For this month's YA book club, Jennie Law asks Erin Blakemore, Ellen Papazian, and Nona Willis Aronowitz what they thought about Living Dead Girl by Elizabeth Scott. Add your own answers to Jennie's questions (or come up with your own discussion points) in the comments section!
Erin: This book had a real train-wreck sensibility that kept me turning pages even as I was repulsed, panicked, and ashamed. So...quite different from Sisters Red and Tender Morsels! Its immersive quality did not necessarily translate into a pleasant read...I would have loved to see my body hooked up to some kind of biometric machine while reading because I had some very visceral reactions to the story. One of the things that was most upsetting to me about the book was the sense of unreality and dissociation that pervades the book (echoes of Tender Morsels, but in a very different way). Also, the ending PISSED ME OFF, not just because I had unwittingly cast in my lot with Alice, but because it seemed so...pat? Easy, somehow? I don't know. I feel like the intensity and horror of the subject matter kind of messed with my compass for this book.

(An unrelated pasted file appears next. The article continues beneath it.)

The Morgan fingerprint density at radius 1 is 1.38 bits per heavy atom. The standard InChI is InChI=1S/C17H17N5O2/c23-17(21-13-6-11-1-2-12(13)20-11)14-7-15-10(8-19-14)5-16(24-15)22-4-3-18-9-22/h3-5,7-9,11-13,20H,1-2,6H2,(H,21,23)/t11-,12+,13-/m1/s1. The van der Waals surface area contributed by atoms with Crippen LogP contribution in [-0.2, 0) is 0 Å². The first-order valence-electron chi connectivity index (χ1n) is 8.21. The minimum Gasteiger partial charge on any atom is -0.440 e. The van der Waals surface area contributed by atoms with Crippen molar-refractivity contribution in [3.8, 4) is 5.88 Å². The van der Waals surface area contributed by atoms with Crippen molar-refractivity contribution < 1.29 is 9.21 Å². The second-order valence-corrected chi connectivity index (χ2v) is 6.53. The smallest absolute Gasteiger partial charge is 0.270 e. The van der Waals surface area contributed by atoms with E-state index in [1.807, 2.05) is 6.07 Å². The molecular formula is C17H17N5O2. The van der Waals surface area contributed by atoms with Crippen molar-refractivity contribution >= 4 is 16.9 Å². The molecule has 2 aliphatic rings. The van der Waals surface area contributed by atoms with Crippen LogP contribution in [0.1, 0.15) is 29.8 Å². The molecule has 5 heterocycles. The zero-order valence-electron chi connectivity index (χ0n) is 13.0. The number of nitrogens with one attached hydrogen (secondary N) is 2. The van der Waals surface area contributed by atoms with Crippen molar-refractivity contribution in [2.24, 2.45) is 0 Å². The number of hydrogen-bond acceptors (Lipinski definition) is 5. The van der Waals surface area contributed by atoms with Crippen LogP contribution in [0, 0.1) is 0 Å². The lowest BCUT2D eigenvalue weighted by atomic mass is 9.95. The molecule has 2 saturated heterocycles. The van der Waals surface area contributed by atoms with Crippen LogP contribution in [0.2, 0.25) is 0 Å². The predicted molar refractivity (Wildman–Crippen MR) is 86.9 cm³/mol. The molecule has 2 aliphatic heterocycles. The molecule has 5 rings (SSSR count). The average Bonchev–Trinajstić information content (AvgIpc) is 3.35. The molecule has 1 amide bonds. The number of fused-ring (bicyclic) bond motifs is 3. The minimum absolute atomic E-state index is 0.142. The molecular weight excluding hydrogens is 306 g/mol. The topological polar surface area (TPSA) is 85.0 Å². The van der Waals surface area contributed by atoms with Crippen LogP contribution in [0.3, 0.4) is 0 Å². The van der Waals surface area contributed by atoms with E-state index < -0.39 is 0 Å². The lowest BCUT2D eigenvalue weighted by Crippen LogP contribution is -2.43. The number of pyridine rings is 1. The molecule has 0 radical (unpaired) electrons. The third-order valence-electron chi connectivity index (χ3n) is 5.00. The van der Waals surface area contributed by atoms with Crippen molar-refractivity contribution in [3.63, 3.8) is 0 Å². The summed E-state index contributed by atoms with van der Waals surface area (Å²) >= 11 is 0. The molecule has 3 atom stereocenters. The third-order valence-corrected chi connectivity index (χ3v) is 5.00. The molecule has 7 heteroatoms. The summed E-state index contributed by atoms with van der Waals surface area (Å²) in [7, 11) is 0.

Nona: Unlike Sisters Red and Tender Morsels, I found this book to be really sensationalized. Not because of the graphic descriptions—this was more graphic than the rapes in Tender Morsels—but because of the cheesy tone. It reminds me of a few slightly less well-written young adult novels I'd read in the past. They all featured imprisoned white girls, describing their impending doom. I know Elizabeth Scott wasn't putting this book in that category, but it felt like that for me.